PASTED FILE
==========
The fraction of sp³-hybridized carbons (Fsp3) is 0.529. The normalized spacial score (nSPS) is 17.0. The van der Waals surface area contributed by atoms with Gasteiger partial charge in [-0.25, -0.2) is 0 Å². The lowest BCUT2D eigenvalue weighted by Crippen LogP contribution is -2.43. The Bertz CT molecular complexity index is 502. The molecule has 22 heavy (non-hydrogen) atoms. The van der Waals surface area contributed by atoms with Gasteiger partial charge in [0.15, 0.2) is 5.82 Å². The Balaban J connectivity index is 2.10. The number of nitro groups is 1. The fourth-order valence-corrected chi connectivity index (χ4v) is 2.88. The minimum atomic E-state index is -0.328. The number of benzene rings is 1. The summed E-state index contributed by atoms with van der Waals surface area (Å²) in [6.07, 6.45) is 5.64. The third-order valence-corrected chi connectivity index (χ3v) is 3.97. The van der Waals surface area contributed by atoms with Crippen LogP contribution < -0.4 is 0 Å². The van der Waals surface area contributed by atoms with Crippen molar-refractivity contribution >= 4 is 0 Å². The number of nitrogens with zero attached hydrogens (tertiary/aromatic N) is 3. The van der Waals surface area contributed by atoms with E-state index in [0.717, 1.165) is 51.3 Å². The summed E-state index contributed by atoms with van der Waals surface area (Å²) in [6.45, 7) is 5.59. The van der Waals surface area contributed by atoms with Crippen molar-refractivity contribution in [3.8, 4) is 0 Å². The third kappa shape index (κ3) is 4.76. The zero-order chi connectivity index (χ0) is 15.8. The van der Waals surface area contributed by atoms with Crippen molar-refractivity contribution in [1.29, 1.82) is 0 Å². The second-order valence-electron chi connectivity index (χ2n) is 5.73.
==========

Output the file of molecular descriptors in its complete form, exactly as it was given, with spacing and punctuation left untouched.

The fraction of sp³-hybridized carbons (Fsp3) is 0.529. The normalized spacial score (nSPS) is 17.0. The van der Waals surface area contributed by atoms with Gasteiger partial charge in [-0.25, -0.2) is 0 Å². The lowest BCUT2D eigenvalue weighted by Crippen LogP contribution is -2.43. The Bertz CT molecular complexity index is 502. The molecule has 22 heavy (non-hydrogen) atoms. The van der Waals surface area contributed by atoms with Gasteiger partial charge in [0.15, 0.2) is 5.82 Å². The Balaban J connectivity index is 2.10. The number of nitro groups is 1. The fourth-order valence-corrected chi connectivity index (χ4v) is 2.88. The minimum atomic E-state index is -0.328. The number of benzene rings is 1. The summed E-state index contributed by atoms with van der Waals surface area (Å²) in [6.07, 6.45) is 5.64. The third-order valence-corrected chi connectivity index (χ3v) is 3.97. The van der Waals surface area contributed by atoms with Crippen LogP contribution < -0.4 is 0 Å². The van der Waals surface area contributed by atoms with Crippen molar-refractivity contribution >= 4 is 0 Å². The number of nitrogens with zero attached hydrogens (tertiary/aromatic N) is 3. The van der Waals surface area contributed by atoms with E-state index in [0.717, 1.165) is 51.3 Å². The summed E-state index contributed by atoms with van der Waals surface area (Å²) in [6.45, 7) is 5.59. The van der Waals surface area contributed by atoms with Crippen molar-refractivity contribution in [3.8, 4) is 0 Å². The third kappa shape index (κ3) is 4.76. The zero-order chi connectivity index (χ0) is 15.8. The van der Waals surface area contributed by atoms with Crippen molar-refractivity contribution in [1.29, 1.82) is 0 Å². The second-order valence-electron chi connectivity index (χ2n) is 5.73.